This article is part of the series — What to Expect from 2021.
Mumbai is at the centre of the COVID-19 fight in India. The megapolis, which is grappling with high population density, low annual economic growth and sparse land availability, must think differently on its path ahead in the post-COVID-19 space. It is time to reimagine Mumbai by creating new urban metropolitan centralities to bring in international competitiveness and a better quality of life.
Sample this. Mumbai is growing — but not too much — at an annual 2 percent
. That is both bad and good. Bad, because it means that Mumbai is not attractive enough to be the aim of immigration. Its economy is not working as it could and there are other metropolises in India, some close to Mumbai, that are more attractive and are growing faster. Pune, for instance, is growing at close to 10 percent annual. Good, because a 2 percent growth is easier to manage.
Mumbai is growing — but not too much — at an annual 2 percent.
At a 2 percent annual growth rate, the city brings in 4,60,000 new inhabitants
annually, which is about 100,000 families, who need 100,000 dwellings. To cater to this, the city will need to provide for over 10 square kilometre of land annually for residential purposes, assuming a space of 1 kilometre can accommodate about 30,000 people.
Mumbai does not have the land to support this. Seven decades ago, the decision to jump the city across the bay was made precisely to deal with this issue. Navi Mumbai (New Mumbai)
was created and has been a success. It is time to look further and create an extension to Navi Mumbai as a set of urban centralities, parallel to the Navi Mumbai ones, beyond the east hills that refrain expansion — the Navi Navi Mumbai (a New-New Mumbai)
, which will be part of the Mumbai Metropolitan Region (MMR).
, which s over 6500 square kilometres and over eight municipal corporations and eight councils, has a geographical setting built on parallel lines. These lines consist of the coast, coastal hills, bay green, bay, Navi Mumbai plain, inland hills, inland valley, plateau foothills and Indian plateau. This connectivity is primarily a north-south one, which will be needed to be stitched together with the east-west. While bridges were built across the bay to get to Navi Mumbai, the new version will need to be created through green and grey corridors. The Intergovernmental Panel on Climate Change report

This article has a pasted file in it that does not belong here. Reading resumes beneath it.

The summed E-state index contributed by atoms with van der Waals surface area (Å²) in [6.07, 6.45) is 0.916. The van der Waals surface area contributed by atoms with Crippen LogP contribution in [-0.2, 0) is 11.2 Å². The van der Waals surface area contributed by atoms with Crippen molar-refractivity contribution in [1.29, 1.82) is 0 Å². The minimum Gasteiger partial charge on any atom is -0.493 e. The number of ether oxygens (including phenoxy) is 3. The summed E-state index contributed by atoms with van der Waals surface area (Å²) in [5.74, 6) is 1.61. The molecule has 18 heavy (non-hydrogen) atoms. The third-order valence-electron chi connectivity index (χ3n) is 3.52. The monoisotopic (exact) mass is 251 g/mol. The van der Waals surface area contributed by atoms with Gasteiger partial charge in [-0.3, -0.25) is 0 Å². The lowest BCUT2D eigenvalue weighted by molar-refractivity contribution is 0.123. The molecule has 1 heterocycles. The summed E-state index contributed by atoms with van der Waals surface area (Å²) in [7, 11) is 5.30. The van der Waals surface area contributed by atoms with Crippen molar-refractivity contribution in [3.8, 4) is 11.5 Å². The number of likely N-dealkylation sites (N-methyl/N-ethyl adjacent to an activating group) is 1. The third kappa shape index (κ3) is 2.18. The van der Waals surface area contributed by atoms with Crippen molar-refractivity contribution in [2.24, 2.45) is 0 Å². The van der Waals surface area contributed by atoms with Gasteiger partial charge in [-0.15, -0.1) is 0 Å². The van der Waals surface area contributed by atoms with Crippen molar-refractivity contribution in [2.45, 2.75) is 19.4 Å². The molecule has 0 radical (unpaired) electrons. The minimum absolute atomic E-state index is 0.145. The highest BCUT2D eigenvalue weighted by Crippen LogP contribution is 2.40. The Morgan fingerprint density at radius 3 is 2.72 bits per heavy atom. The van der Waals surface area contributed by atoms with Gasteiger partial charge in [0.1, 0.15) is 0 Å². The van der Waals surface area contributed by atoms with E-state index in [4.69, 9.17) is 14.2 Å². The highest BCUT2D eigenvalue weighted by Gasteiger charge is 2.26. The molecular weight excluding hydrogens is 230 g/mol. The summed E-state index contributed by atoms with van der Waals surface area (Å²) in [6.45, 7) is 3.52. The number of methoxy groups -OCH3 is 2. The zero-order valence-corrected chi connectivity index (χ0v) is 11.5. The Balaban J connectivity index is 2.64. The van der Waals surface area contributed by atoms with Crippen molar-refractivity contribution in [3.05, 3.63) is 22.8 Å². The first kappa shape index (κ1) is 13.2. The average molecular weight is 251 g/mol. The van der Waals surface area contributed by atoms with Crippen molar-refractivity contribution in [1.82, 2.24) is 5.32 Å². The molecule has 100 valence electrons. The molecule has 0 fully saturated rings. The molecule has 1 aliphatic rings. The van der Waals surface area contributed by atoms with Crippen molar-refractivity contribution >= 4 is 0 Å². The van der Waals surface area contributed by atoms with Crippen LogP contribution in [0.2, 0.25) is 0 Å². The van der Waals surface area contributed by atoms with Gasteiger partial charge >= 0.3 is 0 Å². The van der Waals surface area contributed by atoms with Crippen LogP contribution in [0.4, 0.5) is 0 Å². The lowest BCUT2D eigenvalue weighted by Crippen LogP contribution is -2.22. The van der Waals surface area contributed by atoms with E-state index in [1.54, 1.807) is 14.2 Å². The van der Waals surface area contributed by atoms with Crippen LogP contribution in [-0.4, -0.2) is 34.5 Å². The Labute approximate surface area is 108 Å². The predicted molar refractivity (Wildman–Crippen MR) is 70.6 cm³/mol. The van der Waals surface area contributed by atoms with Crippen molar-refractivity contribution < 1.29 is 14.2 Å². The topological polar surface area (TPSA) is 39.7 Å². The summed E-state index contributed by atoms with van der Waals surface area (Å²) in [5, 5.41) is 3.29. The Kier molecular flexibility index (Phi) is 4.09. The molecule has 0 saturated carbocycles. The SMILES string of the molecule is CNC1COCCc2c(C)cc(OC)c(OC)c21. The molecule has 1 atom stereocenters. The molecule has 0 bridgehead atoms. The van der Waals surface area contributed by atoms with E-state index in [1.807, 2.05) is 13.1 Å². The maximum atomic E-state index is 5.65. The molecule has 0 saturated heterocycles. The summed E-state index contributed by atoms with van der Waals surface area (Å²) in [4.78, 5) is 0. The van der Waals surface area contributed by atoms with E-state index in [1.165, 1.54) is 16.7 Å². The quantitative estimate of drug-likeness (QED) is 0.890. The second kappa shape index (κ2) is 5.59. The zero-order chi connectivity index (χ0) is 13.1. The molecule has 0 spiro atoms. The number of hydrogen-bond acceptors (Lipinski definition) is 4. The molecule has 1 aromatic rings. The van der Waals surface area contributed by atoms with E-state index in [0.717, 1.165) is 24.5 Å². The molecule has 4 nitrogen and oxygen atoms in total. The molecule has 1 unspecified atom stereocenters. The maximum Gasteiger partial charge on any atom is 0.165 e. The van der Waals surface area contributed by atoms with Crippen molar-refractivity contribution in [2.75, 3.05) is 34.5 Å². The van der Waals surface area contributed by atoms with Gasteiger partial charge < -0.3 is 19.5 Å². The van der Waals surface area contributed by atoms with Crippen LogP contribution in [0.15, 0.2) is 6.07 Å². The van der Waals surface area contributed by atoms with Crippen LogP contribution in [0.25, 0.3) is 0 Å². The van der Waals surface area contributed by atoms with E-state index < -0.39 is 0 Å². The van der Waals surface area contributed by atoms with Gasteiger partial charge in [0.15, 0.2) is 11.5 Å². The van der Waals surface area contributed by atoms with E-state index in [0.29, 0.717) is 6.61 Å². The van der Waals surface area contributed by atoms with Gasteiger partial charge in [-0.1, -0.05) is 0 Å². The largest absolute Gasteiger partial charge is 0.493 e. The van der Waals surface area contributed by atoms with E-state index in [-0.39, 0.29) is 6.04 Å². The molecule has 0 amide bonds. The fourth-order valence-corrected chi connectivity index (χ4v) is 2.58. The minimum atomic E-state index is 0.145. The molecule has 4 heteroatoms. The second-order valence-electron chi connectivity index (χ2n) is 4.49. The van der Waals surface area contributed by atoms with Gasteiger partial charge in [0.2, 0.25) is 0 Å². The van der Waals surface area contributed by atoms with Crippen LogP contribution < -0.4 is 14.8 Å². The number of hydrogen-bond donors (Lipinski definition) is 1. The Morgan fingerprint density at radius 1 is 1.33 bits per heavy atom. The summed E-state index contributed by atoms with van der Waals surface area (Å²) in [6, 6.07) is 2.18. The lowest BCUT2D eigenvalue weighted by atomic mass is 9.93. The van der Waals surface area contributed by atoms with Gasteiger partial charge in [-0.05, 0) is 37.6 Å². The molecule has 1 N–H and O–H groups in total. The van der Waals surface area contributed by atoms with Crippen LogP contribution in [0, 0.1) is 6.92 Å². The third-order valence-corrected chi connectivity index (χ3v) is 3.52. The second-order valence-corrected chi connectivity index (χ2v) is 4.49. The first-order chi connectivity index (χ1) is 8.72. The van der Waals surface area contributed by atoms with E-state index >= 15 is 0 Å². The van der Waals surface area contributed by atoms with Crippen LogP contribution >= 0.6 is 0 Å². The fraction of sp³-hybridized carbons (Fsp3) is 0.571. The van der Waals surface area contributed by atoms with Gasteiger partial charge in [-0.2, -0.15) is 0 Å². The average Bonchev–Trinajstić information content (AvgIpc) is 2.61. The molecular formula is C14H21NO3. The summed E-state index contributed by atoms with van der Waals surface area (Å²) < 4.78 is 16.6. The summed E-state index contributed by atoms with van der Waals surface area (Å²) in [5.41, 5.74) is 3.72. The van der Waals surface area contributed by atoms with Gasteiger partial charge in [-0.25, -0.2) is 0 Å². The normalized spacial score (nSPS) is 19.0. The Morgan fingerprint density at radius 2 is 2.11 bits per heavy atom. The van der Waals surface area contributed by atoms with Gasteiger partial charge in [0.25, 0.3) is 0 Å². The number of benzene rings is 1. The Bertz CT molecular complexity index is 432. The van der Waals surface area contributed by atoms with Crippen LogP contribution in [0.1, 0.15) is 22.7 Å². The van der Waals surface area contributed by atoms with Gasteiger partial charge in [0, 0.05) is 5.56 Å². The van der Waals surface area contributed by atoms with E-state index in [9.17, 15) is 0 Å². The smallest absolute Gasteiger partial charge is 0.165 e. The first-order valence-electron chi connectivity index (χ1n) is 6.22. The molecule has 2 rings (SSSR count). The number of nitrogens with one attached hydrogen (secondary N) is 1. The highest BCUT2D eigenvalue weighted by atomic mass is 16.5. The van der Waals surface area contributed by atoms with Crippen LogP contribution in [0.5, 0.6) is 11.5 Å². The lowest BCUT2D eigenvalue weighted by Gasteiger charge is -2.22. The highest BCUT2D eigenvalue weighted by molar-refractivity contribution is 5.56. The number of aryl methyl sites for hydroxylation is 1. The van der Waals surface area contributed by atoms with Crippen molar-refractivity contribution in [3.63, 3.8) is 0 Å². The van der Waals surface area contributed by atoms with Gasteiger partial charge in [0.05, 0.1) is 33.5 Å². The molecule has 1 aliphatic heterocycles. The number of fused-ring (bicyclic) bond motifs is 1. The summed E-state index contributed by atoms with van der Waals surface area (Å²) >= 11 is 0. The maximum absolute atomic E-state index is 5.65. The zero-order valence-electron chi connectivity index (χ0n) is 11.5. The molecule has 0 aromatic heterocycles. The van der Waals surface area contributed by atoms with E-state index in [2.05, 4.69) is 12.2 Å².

, released in 2018, suggests that coastal megacities like Mumbai are particularly vulnerable to global warming. This will become an important consideration in the post-COVID-19 world, which will need to look at alternative solutions for sustainable growth.
This reticular pattern to the east will support an important stock of residential units, Balanced Urban Development
(BUD), that will provide for all urban necessary functions. Beyond the first line of the BUD, the north-south metropolitan freeway will provide the best accessible and affordable location of high-tech ITC firms that will have a direct link to the new airport and will put Mumbai in a global competitive market it needs to harness, the Saraswathi Corridor
. The accumulation of these logistic infrastructures provides substantial potential for developing a global platform for innovation, research and high-tech solutions. What this centrality will do is add value to Mumbai’s strategic objective. Knowledge cities, and research and technology hubs may emerge, giving competition to the Silicon Valley.
All primary socio-administrative, commercial, offices and urban open spaces can be created on urban centralities, and will generate a balance pattern of traffic, commuting trips and jobs.
The proposed Navi-Navi Mumbai development should be initiated by cheaply extending the transport lines that feed Navi Mumbai with a set of intermodal stations. All primary socio-administrative, commercial, offices and urban open spaces can be created on these urban centralities, and will generate a balance pattern of traffic, commuting trips and jobs.
Only with these developments will Mumbai be able to join world metropolises and take its position as India’s leading metropolis. Mumbai must spearhead the positioning of India as the third economic superpower, in between the forecasted East/West civilisation confrontation. This is a role the world needs India to play, but this cannot happen without Mumbai, and certainly not unless the city adopts adequate metropolitan policies.
Dr Pedro Ortiz is an urban/metropolitan planner, consultant to international institutions, including the European Union and the Indian government. He is Principal of the International Metropolitan Institute.
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